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A Continuous Model of Income Insurance

We develop a simple yet realistic model of income insurance, where the individual’s ability and willingness to work is treated as a continuous variable. In this framework, income insurance not only provides income smoothing, it also relieves the individual from particularly burdensome work. As a result, the individual adjusts his labor supply in a continuous fashion to the implicit tax wedge of the insurance system. Moral hazard, in the sense that an individual receives insurance benefits without actually being fully qualified, also becomes a matter of degree. Moreover, our continuous framework makes it easy to analyze both the role of administrative rejection of claims, and the role of social norms, for the utilization of insurance.

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Paper provided by Research Institute of Industrial Economics in its series Working Paper Series with number 763.

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Length: 40 pages
Date of creation: 01 Sep 2008
Date of revision:
Handle: RePEc:hhs:iuiwop:0763
Contact details of provider: Postal: Research Institute of Industrial Economics, Box 55665, SE-102 15 Stockholm, Sweden
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  1. Strohmenger, R. & Wambach, A., 2000. "Adverse selection and categorical discrimination in the health insurance markets: the effects of genetic tests," Journal of Health Economics, Elsevier, vol. 19(2), pages 197-218, March.
  2. Diamond, Peter & Sheshinski, Eytan, 1995. "Economic aspects of optimal disability benefits," Journal of Public Economics, Elsevier, vol. 57(1), pages 1-23, May.
  3. Prescott, Edward C & Townsend, Robert M, 1984. "Pareto Optima and Competitive Equilibria with Adverse Selection and Moral Hazard," Econometrica, Econometric Society, vol. 52(1), pages 21-45, January.
  4. Mikhail Golosov & Aleh Tsyvinski, 2003. "Designing Optimal Disability Insurance," Levine's Working Paper Archive 506439000000000217, David K. Levine.
  5. Peter A. Diamond, 2005. "Taxation, Incomplete Markets, and Social Security," MIT Press Books, The MIT Press, edition 1, volume 1, number 0262541823, June.
  6. Assar Lindbeck & Mats Persson, 2006. "A Model of Income Insurance and Social Norms," CESifo Working Paper Series 1675, CESifo Group Munich.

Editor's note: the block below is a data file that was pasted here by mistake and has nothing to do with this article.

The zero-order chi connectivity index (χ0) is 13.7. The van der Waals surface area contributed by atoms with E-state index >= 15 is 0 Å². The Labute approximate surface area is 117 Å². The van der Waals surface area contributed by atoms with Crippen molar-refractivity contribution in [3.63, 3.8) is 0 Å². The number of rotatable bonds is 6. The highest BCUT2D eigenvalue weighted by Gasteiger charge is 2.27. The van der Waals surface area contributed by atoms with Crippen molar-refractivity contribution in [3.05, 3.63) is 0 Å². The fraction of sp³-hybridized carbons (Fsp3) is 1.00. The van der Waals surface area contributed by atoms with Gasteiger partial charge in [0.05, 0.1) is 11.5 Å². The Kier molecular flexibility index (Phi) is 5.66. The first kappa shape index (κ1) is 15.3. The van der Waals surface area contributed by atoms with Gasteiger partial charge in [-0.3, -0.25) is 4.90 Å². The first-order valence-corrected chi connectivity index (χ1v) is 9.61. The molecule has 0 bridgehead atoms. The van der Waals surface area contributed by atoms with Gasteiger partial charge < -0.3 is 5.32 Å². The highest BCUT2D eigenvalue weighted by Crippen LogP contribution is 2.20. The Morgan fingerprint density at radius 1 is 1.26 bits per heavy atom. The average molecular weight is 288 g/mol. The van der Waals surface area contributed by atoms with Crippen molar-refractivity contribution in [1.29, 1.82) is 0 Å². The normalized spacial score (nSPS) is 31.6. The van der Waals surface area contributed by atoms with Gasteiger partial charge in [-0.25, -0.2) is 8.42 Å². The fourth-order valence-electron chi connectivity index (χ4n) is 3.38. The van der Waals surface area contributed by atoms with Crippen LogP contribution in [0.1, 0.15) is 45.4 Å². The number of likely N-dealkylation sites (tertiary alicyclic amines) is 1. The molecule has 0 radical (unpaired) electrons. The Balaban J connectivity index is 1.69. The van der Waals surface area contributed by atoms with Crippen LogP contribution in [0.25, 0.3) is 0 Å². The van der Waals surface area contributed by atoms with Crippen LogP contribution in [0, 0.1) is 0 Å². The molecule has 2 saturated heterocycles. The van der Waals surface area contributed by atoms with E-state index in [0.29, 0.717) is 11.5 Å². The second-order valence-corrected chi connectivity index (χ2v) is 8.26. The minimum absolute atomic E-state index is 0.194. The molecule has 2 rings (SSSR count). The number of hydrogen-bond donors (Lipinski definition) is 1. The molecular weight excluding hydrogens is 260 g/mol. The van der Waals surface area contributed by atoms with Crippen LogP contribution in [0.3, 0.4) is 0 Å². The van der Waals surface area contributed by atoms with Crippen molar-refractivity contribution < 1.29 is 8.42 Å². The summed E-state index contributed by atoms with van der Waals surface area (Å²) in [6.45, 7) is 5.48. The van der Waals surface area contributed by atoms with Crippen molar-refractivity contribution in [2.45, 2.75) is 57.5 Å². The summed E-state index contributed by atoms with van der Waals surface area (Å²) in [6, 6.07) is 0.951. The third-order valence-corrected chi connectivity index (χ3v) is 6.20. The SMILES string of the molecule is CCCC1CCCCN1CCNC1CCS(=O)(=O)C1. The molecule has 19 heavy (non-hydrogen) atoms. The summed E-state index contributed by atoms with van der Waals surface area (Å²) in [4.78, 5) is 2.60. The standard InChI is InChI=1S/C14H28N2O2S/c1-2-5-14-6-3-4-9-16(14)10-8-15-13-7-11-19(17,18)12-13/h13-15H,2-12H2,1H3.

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  8. Whinston, Michael D., 1983. "Moral hazard, adverse selection, and the optimal provision of social insurance," Journal of Public Economics, Elsevier, vol. 22(1), pages 49-71, October.
  9. Albanesi, Stefania & Sleet, Christopher, 2003. "Dynamic Optimal Taxation with Private Information," CEPR Discussion Papers 4006, C.E.P.R. Discussion Papers.
  10. Rees, Ray & Wambach, Achim, 2008. "The Microeconomics of Insurance," Foundations and Trends(R) in Microeconomics, now publishers, vol. 4(1–2), pages 1-163, February.
  11. Rothschild, Michael & Stiglitz, Joseph E, 1976. "Equilibrium in Competitive Insurance Markets: An Essay on the Economics of Imperfect Information," The Quarterly Journal of Economics, MIT Press, vol. 90(4), pages 630-49, November.
  12. Mikhail Golosov & Aleh Tsyvinski, 2004. "Designing Optimal Disability Insurance: A Case for Asset Testing," NBER Working Papers 10792, National Bureau of Economic Research, Inc.
  13. Monojit Chatterji & Colin J. Tilley, 2002. "Sickness, absenteeism, presenteeism, and sick pay," Oxford Economic Papers, Oxford University Press, vol. 54(4), pages 669-687, October.
  14. Brown, Sarah & Sessions, John G, 1996. " The Economics of Absence: Theory and Evidence," Journal of Economic Surveys, Wiley Blackwell, vol. 10(1), pages 23-53, March.
  15. Wilson, Charles, 1977. "A model of insurance markets with incomplete information," Journal of Economic Theory, Elsevier, vol. 16(2), pages 167-207, December.
  16. Moffitt, Robert, 1983. "An Economic Model of Welfare Stigma," American Economic Review, American Economic Association, vol. 73(5), pages 1023-35, December.
  17. Barmby, Tim & Sessions, John G & Treble, John G, 1994. " Absenteeism, Efficiency Wages and Shirking," Scandinavian Journal of Economics, Wiley Blackwell, vol. 96(4), pages 561-66.
  18. Lindbeck, Assar & Nyberg, Sten & Weibull, Jörgen W., 1997. "Social Norms and Economic Incentives in the Welfare State," Working Paper Series 476, Research Institute of Industrial Economics.
  19. Mirrlees, James A, 1971. "An Exploration in the Theory of Optimum Income Taxation," Review of Economic Studies, Wiley Blackwell, vol. 38(114), pages 175-208, April.
  20. Diamond, P. A. & Mirrlees, J. A., 1978. "A model of social insurance with variable retirement," Journal of Public Economics, Elsevier, vol. 10(3), pages 295-336, December.
  21. Cook, Philip J & Graham, Daniel A, 1977. "The Demand for Insurance and Protection: The Case of Irreplaceable Commodities," The Quarterly Journal of Economics, MIT Press, vol. 91(1), pages 143-56, February.
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